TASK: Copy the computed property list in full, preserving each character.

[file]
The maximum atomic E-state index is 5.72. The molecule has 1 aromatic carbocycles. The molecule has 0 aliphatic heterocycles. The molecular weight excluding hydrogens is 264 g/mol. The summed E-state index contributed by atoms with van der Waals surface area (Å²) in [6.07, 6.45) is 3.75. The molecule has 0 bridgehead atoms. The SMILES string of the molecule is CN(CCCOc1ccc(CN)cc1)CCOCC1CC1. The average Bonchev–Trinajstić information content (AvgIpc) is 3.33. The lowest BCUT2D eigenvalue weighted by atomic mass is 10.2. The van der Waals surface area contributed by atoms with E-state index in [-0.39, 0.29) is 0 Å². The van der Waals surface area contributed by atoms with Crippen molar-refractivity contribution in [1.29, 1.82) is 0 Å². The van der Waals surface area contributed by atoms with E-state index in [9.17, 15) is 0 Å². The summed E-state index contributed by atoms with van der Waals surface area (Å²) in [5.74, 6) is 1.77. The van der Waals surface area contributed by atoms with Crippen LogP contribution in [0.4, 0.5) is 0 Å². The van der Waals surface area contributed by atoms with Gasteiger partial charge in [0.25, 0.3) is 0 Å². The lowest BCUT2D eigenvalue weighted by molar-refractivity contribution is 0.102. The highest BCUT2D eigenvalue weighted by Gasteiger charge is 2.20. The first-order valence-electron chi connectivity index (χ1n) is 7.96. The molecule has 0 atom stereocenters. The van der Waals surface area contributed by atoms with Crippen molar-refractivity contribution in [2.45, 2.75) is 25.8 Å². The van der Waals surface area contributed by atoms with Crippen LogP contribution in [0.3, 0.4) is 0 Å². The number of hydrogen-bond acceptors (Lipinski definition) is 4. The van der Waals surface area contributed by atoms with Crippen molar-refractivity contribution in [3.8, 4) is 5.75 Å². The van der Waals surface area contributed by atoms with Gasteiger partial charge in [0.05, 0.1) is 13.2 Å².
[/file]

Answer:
The maximum atomic E-state index is 5.72. The molecule has 1 aromatic carbocycles. The molecule has 0 aliphatic heterocycles. The molecular weight excluding hydrogens is 264 g/mol. The summed E-state index contributed by atoms with van der Waals surface area (Å²) in [6.07, 6.45) is 3.75. The molecule has 0 bridgehead atoms. The SMILES string of the molecule is CN(CCCOc1ccc(CN)cc1)CCOCC1CC1. The average Bonchev–Trinajstić information content (AvgIpc) is 3.33. The lowest BCUT2D eigenvalue weighted by atomic mass is 10.2. The van der Waals surface area contributed by atoms with E-state index in [-0.39, 0.29) is 0 Å². The van der Waals surface area contributed by atoms with Crippen molar-refractivity contribution in [1.29, 1.82) is 0 Å². The van der Waals surface area contributed by atoms with E-state index in [9.17, 15) is 0 Å². The summed E-state index contributed by atoms with van der Waals surface area (Å²) in [5.74, 6) is 1.77. The van der Waals surface area contributed by atoms with Crippen LogP contribution in [0.4, 0.5) is 0 Å². The van der Waals surface area contributed by atoms with Gasteiger partial charge in [0.25, 0.3) is 0 Å². The lowest BCUT2D eigenvalue weighted by molar-refractivity contribution is 0.102. The highest BCUT2D eigenvalue weighted by Gasteiger charge is 2.20. The first-order valence-electron chi connectivity index (χ1n) is 7.96. The molecule has 0 atom stereocenters. The van der Waals surface area contributed by atoms with Crippen molar-refractivity contribution in [2.45, 2.75) is 25.8 Å². The van der Waals surface area contributed by atoms with Crippen LogP contribution in [0.3, 0.4) is 0 Å². The number of hydrogen-bond acceptors (Lipinski definition) is 4. The van der Waals surface area contributed by atoms with Crippen molar-refractivity contribution in [3.8, 4) is 5.75 Å². The van der Waals surface area contributed by atoms with Gasteiger partial charge in [0.05, 0.1) is 13.2 Å².